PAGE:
This is the problem I have with the Curry argument. There does not seem to be many specifics on how the Rams address arguably their most glaring need at offensive tackle.

    Many people who advocate for Curry respond by making the BPA argument. Some argue against Smith or Monroe because they don't feel they're worthy enough. If those are the cases you want to make for the first round pick, that's fine. But it doesn't address the question at OT.

    Saying "We'll do it later," doesn't really offer a solution to this specific inquiry; it's simply a broad statement that sounds like an answer but rings rather hollow without the specific examples or options that explain how we're going to do it later, which is the point of this topic.

    I hope I've clarified what I'm looking for from the Curry contingent here.
    Well I thought I was a pretty specific, Barron at LT and either a 2nd round tackle like Loadholt or Beatty, or someone already on the team like Greco (who was a tackle in college i think) or Bell (who is certainly light enough to play on the edge) to play RT. I don't believe you draft a RT in the top five, and I think Barron is our LT next year.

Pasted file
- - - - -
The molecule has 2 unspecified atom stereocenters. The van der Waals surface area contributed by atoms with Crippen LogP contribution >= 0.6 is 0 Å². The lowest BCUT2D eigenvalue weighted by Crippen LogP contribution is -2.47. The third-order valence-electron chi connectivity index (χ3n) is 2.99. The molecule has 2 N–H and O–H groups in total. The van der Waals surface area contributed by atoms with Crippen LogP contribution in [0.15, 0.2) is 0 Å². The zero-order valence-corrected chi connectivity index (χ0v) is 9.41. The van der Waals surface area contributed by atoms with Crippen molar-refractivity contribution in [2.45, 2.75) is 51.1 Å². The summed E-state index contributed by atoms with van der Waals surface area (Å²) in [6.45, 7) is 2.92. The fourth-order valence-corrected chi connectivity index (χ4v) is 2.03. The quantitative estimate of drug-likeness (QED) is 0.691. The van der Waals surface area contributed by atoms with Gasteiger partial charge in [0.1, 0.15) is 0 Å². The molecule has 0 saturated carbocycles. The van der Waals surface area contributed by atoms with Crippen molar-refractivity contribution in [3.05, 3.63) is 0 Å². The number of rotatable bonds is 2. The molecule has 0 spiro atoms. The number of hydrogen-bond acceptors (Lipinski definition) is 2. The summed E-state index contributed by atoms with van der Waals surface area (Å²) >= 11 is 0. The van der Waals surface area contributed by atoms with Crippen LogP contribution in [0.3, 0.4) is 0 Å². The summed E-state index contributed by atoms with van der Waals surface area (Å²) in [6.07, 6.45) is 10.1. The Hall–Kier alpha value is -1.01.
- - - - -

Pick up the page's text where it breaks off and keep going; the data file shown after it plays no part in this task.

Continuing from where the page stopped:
One more thing, if Barron finally does click, why are people saying it will be bad because we will have to pay him? I mean if he earns it I will be thrilled to have him sign a big contract, if he doesn't, well that will probably mean we're picking in the top fifteen again.

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    Re: Curry Fans, how do the Rams address their need @ OT?

    Do the Rams find their answer in the draft? If so, who and what round?